Sometimes Survival Is Not About WHAT You Know — It’s About WHO You Know

By Daisy Luther

Like a lot of frequent travelers, I’d been itching to get back on the road after months of lockdown. A couple of months ago, I drove from the east coast to the west coast and ended up in Mexico, where I rented a condo near some close friends to settle in for the expected second wave of Covid-19.

I’m all about new cultures and new experiences when I travel. As I’ve written before, traveling has made me a far more adaptable person and I believe has greatly enhanced my resilient mindset. Just like the previous article, this isn’t a newsy article filled with deep research or a how-to that will teach you ways to deal with specific threats. It’s simply a blog post in which I’m sharing a personal story and philosophy that some folks will find thought-provoking and others will find outlandish. But either way, do share your thoughts in the comments.

I learn a lot by observing others when traveling, and there is one theme that has been consistent throughout the current adventure.

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It’s not so much about what you know, as it is about who you know.

So here’s something I’ve learned living in Mexico – it’s not so much about what you know, as it is about who you know. And those who “know” the most people will have a far better handle on survival in difficult situations.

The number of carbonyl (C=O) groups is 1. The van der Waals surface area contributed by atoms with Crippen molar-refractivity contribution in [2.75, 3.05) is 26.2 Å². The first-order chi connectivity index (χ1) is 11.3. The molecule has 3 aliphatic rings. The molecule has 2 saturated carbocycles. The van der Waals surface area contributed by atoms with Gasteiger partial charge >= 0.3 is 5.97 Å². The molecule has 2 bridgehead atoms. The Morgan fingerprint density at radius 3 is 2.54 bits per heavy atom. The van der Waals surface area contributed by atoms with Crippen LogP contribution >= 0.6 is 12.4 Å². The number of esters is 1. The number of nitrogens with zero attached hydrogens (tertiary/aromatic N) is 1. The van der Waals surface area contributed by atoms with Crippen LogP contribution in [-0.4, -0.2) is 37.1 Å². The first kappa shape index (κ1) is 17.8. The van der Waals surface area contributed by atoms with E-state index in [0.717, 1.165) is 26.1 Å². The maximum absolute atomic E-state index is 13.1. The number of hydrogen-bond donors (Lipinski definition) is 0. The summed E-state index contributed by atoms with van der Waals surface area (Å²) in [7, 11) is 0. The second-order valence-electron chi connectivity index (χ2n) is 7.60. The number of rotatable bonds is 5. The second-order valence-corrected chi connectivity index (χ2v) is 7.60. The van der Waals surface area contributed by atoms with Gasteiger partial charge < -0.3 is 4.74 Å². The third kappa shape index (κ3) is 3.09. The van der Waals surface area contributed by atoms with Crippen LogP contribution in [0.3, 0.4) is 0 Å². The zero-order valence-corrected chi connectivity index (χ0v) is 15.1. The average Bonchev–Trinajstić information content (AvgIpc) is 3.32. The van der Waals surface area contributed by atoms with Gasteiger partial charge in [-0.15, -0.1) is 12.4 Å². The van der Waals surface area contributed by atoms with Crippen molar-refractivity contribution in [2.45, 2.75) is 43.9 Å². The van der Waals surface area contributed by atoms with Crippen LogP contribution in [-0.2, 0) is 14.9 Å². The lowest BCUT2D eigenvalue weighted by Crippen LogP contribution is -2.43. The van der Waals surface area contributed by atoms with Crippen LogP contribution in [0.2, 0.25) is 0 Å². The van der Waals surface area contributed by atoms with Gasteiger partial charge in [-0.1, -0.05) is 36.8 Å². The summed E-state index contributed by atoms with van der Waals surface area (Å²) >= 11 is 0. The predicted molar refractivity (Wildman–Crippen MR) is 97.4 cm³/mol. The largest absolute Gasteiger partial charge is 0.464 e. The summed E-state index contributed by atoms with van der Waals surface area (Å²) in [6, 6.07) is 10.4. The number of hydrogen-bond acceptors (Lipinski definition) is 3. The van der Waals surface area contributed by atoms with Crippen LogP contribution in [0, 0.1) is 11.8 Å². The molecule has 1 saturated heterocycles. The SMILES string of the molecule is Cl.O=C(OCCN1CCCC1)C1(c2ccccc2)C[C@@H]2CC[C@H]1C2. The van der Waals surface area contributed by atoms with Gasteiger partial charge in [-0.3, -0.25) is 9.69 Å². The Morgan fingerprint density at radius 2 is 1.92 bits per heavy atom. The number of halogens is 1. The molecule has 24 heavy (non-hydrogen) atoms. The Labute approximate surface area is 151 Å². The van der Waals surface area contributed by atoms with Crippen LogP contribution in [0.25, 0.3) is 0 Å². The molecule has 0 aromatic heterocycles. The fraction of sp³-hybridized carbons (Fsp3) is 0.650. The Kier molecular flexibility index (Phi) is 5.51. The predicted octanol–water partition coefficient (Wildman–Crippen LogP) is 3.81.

There are certain people I’ve met here who simply know everyone. They know a guard at my condo complex, they know a mechanic, they know a veterinarian, they know a pharmacist, they know somebody who works at the border, they know someone in the police department.

These are the people you call when something goes wrong. When my Jeep sprung a leak, I contacted a couple of in-the-know people and had someone over to repair it in short order. The work was reasonably priced and when there was a small unforeseeable issue afterward, it was taken care of without further charge after I made a quick phone call.

Because my friend-who-knows-everyone knows the guards and introduced me, now I know the guards and they are very helpful. For example, when there was an event in the nearby city that was likely to get rowdy, one of the guards pulled me aside and said, “Daisy, you should stay in tonight. Things might get carried away in town.” I don’t go out a lot at night here, but it was still really nice to get the warning. These are sources I nurture with cold drinks on a hot day, a friendly smile, and a warm greeting – and sometimes a few pesos when they’re particularly helpful.

Getting my inhaler refilled is as simple as a buddy calling a buddy. I watched a pal get pulled over by the police for a minor traffic infraction but he knows the police chief and after a quick call, was on his way. Even though I live outside the regular delivery area, someone who knows someone got me pizza delivered with a text message.

What I’ve also discovered is that a “friend of a friend” is often a more reliable service provider than a storefront you’d walk into in order to do business. Nobody wants their friend to hear how they ripped off another friend, or how they did a shoddy repair. There’s a lot of social clout gained from doing a great job. As well, when you do a great job, your friend will recommend you to the next gringo who has car trouble/hot water heater issues/some other issue that needs to be resolved. And keep in mind, the recommender is then owed a favor by the person he or she recommended. The friend who “knows someone” will be in a good position during difficult times.